Bunions

By Jay Goldstein, DPM, MS


Q. I have a bump along the inside of my big toe joint. I have been told it is a bunion. For a long time it stayed the same size and did not hurt. Now it seems to be getting larger. It turns red after a lang run, and is taking longer to go away. The pain is increasing, especially when I go downhill, and to a lesser extent when I go uphill. It is not as bad when I run on flat ground.

A. Many things occur when a bunion develops.

The majority of the "bump" along the inside of the big toe joint is made of bone. Some of the bump may be swelling of the tissues and/or joint (increased joint fluid). Part of the bump is new bone which has formed in response to shoe pressure. The majority of the bump is the original bone which is now more prominent because the bones which form the joint have drifted into a new (worse!) position.

As the first metatarsal (see diagram) shifts inward (increasing the bony prominance), the big toe drifts in the opposite direction, moving closer to the second toe. Unfortunately, since the forces around the big toe are stronger than those around the second toe, eventually the second toe is also likely to shift. The second toe may be forced to curl upward (causing a hammertoe), sideways (toward the third toe), or both.The movement of the second toe then begins to cause other problems.

WHY DOES IT HURT?

There are two smell bones under the fist metatarsal head called sesamoids. The sesamoid bones normally fit into grooves on the bottom of the metatarsal head.

When the other bones drift out of position, the sesamoids are usually also forced out of their grooves, which may cause pain on the bottom of the joint. The joint is composed of two bones (the first metatarsal and the big toe) which articulate (move) with each other. The ends of the bones are covered with cartilage, which enables the bones to slide along each other smoothly with very little resistance. When a joint is out of position for a long time, the cartilage erodes, which then causes pain within the joint during motion. Since Mother Nature does not replace this type of cartilage, its Potential loss should not be ignored. On the other hand, when bunions develop rapidly, joint pain may occur prior to erosion of the cartilage because of the malalignment of the joint (the two pieces of bone do not "fit together" properly).

As the bump has gotten larger, your shoe has started to rub more. The rubbing increases the number of bacteria within the tissues. As the bacteria increase, you are developing a mild form of an infection called cellulitis The rubbing increases when you run downhill because yuur foot tends to slide forward. In addition, when one runs downhill, the foot elongates more than at any other time, which increases the pressure from your shoe.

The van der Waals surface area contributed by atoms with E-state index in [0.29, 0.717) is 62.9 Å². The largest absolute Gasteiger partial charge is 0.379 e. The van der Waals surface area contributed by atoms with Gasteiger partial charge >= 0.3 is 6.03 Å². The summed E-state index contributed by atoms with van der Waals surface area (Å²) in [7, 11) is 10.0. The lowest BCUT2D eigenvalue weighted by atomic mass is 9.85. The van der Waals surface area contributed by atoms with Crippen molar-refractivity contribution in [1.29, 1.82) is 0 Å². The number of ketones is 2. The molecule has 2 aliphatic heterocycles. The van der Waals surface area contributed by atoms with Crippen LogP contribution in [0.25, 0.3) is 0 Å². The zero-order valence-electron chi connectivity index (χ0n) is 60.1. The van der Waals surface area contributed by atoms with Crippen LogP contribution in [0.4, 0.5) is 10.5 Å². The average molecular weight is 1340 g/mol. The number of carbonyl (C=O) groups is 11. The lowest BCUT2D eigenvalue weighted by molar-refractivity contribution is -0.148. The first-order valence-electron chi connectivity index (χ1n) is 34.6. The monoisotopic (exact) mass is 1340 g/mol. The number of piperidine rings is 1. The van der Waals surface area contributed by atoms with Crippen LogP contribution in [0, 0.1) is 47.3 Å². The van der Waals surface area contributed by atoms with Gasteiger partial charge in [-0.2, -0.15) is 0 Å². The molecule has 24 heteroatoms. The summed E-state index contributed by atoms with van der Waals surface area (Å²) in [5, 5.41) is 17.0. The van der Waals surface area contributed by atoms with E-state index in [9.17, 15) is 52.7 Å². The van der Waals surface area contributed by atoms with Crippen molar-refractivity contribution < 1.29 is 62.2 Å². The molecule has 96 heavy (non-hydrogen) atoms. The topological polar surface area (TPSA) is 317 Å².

The abnormal alignment of the joint eventually causes discomfort during motion of the great toe, particularly upward motion. This would be one reason why you may have slightly more discomfort when you run uphill. In more extreme cases, bone spurs may develop along the top of the joint, which also can cause pain when the great toe moves upward.

TREATMENT

Treatment consists of one or more of the following:
  1. Xrays of the joint to evaluate the alignment and quality.
  2. Evaluation of your running shoes and street shoes to determine proper fit and style.
  3. If the redness is more extreme and does not seem to be resolving rapidly, antibiotics may be needed (unusual).
  4. If the formation of the bunion is related to your foot and leg structure, and your gait, rather than primarily ill fitting shoes, foot orthases may also be needed.
  5. Surgery may be needed if the alignment is too abnormal, if surrounding bone spurs are interfering with motion and/or if significant cartilage has eroded.

Dr. Goldstein is an Oregon Road Runners Club member and has been running for 31 years. He is Board Certified in Podiatric Surgery, Podiatric Orthopedics, and in Podiatric Medicine.


Copyrighted by Jay Goldstein who reserves all rights to republication.